• The willingness of each party to accept custody and any past instances of unwillingness to allow parenting time are not based on proven abuse.
  • The interaction and relationship of the child with their parents and siblings.
  • History of domestic violence and the safety of the child and either party from physical abuse by the other.
  • The child’s preference, if of sufficient age and capacity to reason.
  • The needs of the child.
  • Stability of the home environment being offered.
  • Quality and continuity of the child’s education.
  • Fitness of the parties.
  • Geographical proximity of the parties’ homes.
  • Extent and quality of time spent with the child prior to or after separation.
  • Employment responsibilities of the parties.
  • Age and number of the children.
  • Any other factor deemed relevant by the judge.

How Much Does It Cost To File For Divorce In New Jersey?

In New Jersey, the divorce filing cost includes a $300 filing fee. If custody or parenting time is sought, an additional $25 Parenting Workshop Fee may apply. The average cost of a divorce in New Jersey can range from $12,500 to $20,000, covering legal fees, court costs, and other expenses. 

Factors influencing the cost include the complexity of the case, unresolved issues, and additional services required like appraisals or expert witnesses. Attorney fees typically range from $150 to $350 per hour in New Jersey. Additional costs may arise for services like serving divorce papers, hiring experts such as forensic accountants or appraisers, and complying with procedural requirements.

How Long Does It Take To File For Divorce In NJ?

In New Jersey, the time it takes to file for divorce typically ranges between three and twelve months, depending on various factors such as the complexity of the issues involved, cooperation between parties, and whether it is contested or uncontested. There is no mandatory waiting period for divorce in NJ, and the court can grant a divorce as soon as all necessary paperwork is completed and issues are resolved.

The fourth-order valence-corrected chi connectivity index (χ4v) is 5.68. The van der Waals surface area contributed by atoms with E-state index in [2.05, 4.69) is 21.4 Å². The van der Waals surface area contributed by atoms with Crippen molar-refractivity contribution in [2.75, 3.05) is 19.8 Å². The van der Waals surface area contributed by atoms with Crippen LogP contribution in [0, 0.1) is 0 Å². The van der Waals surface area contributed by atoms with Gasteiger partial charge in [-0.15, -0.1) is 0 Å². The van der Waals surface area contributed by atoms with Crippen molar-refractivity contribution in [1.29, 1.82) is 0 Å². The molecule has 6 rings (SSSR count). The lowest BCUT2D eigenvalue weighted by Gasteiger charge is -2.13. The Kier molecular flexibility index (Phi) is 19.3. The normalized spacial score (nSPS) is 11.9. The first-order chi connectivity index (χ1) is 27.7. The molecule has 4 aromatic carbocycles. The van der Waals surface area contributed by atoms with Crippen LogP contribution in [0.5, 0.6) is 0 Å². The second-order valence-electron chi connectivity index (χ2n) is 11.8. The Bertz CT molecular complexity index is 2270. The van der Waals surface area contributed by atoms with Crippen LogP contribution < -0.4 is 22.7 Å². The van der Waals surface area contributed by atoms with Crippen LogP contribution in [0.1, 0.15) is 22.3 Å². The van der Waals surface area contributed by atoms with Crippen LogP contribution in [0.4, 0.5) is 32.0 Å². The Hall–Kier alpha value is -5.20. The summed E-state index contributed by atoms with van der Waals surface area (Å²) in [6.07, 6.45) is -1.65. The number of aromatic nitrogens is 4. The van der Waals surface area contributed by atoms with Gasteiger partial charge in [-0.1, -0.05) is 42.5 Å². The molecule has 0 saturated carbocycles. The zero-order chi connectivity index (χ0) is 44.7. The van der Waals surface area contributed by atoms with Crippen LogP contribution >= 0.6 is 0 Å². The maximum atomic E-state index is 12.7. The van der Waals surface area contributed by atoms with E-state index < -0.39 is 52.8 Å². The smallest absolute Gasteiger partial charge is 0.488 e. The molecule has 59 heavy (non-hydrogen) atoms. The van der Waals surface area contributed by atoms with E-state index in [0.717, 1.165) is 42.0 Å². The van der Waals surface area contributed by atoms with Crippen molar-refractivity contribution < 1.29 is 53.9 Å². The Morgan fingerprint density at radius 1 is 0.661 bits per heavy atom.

An uncontested divorce where both parties agree on all issues can expedite the process, usually taking around six to eight weeks if both spouses are cooperative. However, contested divorces may take longer, potentially up to a year or more5. It is essential to note that New Jersey does not have a mandatory waiting period for divorce, unlike some neighbouring states.

Who Pays For Divorce In NJ?

In New Jersey, in a divorce case, each party generally pays for their attorney. However, under specific circumstances, the court may order one spouse to pay for the other spouse’s attorney fees to ensure a fair legal process. Factors considered include the financial circumstances of each spouse, good faith or bad faith actions during the case, and the need to level the playing field financially. The court may also allow the use of marital funds to cover litigation expenses and order the sale of assets if necessary. The spouse typically pays alimony or spousal support with a higher income to support the other spouse post-divorce.

Hiring A New Jersey Lawyer In Divorce Process

In New Jersey, it is generally recommended to hire a divorce attorney rather than attempting to navigate the divorce process on your own. Representation by a qualified attorney offers several advantages, such as ensuring that crucial legal aspects are addressed properly, avoiding common pitfalls, and protecting your rights and those of your family. Self-representation can lead to financial and emotional complications later due to missed opportunities or mistakes made during the process. When choosing a New Jersey divorce attorney, consider the following tips:

  • Ensure the attorney specializes in divorce and family law.
  • Feel comfortable with and confident in your chosen attorney.
  • Check reviews and testimonials from previous clients.
  • Look for an attorney who communicates clearly and explains legal concepts in simple terms.
  • Verify that the attorney presents a clear plan and fee structure.
  • Assess efficiency within the attorney’s practice.
  • Determine how frequently you will receive updates and communication.
  • Confirm the attorney’s availability in emergencies.
  • Be aware of the estimated timeline for resolving your case.

The initial consultation with a prospective attorney should be free of charge and allow you to assess compatibility and suitability for handling your case.